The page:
Kazama I, Maruyama Y, Endo Y, Toyama H, Ejima Y et al (2012) Overexpression of delayed rectifier K(+) channels promotes in situ proliferation of leukocytes in rat kidneys with advanced chronic renal failure. Int J Nephrol 2012:581581
El Nahas AM, Anderson S, Harris KPG (eds) (2000) Mechanisms and management of progressive renal failure. Oxford University Press, London, pp 104–145
Litjens NH, van Druningen CJ, Betjes MG (2006) Progressive loss of renal function is associated with activation and depletion of naive T lymphocytes. Clin Immunol 118:83–91
Lan HY, Nikolic-Paterson DJ, Mu W, Atkins RC (1995) Local macrophage proliferation in the progression of glomerular and tubulointerstitial injury in rat anti-GBM glomerulonephritis. Kidney Int 48:753–760
Escobar LI, Martinez-Tellez JC, Salas M, Castilla SA, Carrisoza R et al (2004) A voltage-gated K(+) current in renal inner medullary collecting duct cells. Am J Physiol Cell Physiol 286:C965–C974
Abdul M, Hoosein N (2002) Expression and activity of potassium ion channels in human prostate cancer. Cancer Lett 186:99–105
Jang SH, Kang KS, Ryu PD, Lee SY (2009) Kv1.3 voltage-gated K(+) channel subunit as a potential diagnostic marker and therapeutic target for breast cancer. BMB Rep 42:535–539
Huang S, Zhang CT, Tang JR, Tang J, Cai L, Zhang Z, Zhou MG (2010) Upregulated voltage-gated potassium channel Kv1.3 on CD4+CD28null T lymphocytes from patients with acute coronary syndrome. J Geriatr Cardiol 7:40–46
Toldi G, Bajnok A, Dobi D, Kaposi A, Kovacs L et al (2013) The effects of Kv1.3 and IKCa1 potassium channel inhibition on calcium influx of human peripheral T lymphocytes in rheumatoid arthritis. Immunobiology 218:311–316
Rus H, Pardo CA, Hu L, Darrah E, Cudrici C et al (2005) The voltage-gated potassium channel Kv1.3 is highly expressed on inflammatory infiltrates in multiple sclerosis brain. Proc Natl Acad Sci USA 102:11094–11099
Schilling T, Eder C (2003) Effects of kinase inhibitors on TGF-beta induced upregulation of Kv1.3 K+ channels in brain macrophages. Pflugers Arch 447:312–315
Miyazaki T, Ise M, Seo H, Niwa T (1997) Indoxyl sulfate increases the gene expressions of TGF-beta 1, TIMP-1 and pro-alpha 1(I) collagen in uremic rat kidneys. Kidney Int Suppl 62:S15–S22
Wonderlin WF, Strobl JS (1996) Potassium channels, proliferation and G1 progression. J Membr Biol 154:91–107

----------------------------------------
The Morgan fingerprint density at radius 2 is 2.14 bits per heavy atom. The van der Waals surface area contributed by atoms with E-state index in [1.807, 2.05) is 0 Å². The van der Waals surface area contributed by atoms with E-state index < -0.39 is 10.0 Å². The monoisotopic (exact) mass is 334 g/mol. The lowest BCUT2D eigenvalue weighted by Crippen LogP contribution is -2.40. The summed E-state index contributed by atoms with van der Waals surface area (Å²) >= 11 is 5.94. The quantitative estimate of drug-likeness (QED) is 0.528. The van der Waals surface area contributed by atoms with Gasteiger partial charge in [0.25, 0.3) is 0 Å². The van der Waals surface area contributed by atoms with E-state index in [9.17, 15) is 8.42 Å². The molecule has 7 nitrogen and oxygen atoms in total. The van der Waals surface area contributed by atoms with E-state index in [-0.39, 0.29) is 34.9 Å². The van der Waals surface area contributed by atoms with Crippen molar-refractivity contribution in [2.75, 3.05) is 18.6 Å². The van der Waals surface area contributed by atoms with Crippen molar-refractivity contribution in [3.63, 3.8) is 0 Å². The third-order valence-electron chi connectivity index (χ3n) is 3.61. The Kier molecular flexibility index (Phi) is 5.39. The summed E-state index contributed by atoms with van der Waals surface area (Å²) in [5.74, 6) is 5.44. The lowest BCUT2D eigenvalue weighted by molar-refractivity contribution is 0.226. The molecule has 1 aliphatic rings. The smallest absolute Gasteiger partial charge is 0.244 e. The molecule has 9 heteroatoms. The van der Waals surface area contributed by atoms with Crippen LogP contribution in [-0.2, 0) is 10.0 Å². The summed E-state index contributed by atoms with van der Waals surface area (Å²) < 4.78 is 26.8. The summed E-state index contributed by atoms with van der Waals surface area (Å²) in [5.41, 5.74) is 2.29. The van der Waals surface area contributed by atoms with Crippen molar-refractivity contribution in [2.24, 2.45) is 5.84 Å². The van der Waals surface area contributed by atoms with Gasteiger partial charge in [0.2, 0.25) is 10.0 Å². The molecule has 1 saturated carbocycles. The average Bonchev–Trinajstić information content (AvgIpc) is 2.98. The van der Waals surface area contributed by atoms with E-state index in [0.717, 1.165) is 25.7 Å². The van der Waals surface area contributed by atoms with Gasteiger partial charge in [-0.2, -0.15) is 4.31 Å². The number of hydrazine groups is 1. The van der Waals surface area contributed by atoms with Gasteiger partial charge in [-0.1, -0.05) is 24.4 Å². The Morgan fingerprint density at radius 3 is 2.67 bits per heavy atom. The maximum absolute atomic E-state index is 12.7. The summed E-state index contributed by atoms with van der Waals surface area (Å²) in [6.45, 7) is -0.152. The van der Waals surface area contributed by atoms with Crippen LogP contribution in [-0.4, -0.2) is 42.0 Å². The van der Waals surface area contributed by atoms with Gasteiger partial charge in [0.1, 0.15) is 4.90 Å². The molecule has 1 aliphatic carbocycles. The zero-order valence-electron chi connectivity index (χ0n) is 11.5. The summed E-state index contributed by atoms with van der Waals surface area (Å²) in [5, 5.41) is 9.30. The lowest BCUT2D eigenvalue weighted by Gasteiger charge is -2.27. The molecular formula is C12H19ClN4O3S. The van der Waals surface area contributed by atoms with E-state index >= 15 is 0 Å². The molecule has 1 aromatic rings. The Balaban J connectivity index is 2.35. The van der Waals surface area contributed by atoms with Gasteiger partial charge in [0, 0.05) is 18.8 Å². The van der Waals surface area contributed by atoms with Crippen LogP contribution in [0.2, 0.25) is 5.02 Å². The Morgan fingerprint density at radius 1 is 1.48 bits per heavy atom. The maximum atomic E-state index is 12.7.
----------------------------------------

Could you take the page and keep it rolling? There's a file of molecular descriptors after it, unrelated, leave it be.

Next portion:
Jang SH, Choi SY, Ryu PD, Lee SY (2011) Anti-proliferative effect of Kv1.3 blockers in A549 human lung adenocarcinoma in vitro and in vivo. Eur J Pharmacol 651:26–32
Lewis RJ, Garcia ML (2003) Therapeutic potential of venom peptides. Nat Rev Drug Discov 2:790–802
Judge SI, Lee JM, Bever CT Jr, Hoffman PM (2006) Voltage-gated potassium channels in multiple sclerosis: overview and new implications for treatment of central nervous system inflammation and degeneration. J Rehabil Res Dev 43:111–122
Grgic I, Kiss E, Kaistha BP, Busch C, Kloss M et al (2009) Renal fibrosis is attenuated by targeted disruption of KCa3.1 potassium channels. Proc Natl Acad Sci USA 106:14518–14523
Kazama I, Baba A, Maruyama Y (2014) HMG-CoA reductase inhibitors pravastatin, lovastatin and simvastatin suppress delayed rectifier K(+)-channel currents in murine thymocytes. Pharmacol Rep 66:712–717
Schmitz A, Sankaranarayanan A, Azam P, Schmidt-Lassen K, Homerick D et al (2005) Design of PAP-1, a selective small molecule Kv1.3 blocker, for the suppression of effector memory T cells in autoimmune diseases. Mol Pharmacol 68:1254–1270
McCloskey C, Jones S, Amisten S, Snowden RT, Kaczmarek LK et al (2010) Kv1.3 is the exclusive voltage-gated K+ channel of platelets and megakaryocytes: roles in membrane potential, Ca2+ signalling and platelet count. J Physiol 588:1399–1406
Conflict of interest
The author declares that he has no conflict of interest.
About this article
Cite this article
Kazama, I. Physiological significance of delayed rectifier K+ channels (Kv1.3) expressed in T lymphocytes and their pathological significance in chronic kidney disease. J Physiol Sci 65, 25–35 (2015). https://doi.org/10.1007/s12576-014-0331-x
- Delayed rectifier K+ channels (Kv1.3)
- Membrane capacitance (C m)
- Immunomodulatory effects
- Overexpression of Kv1.3 channels
- Chronic kidney disease (CKD)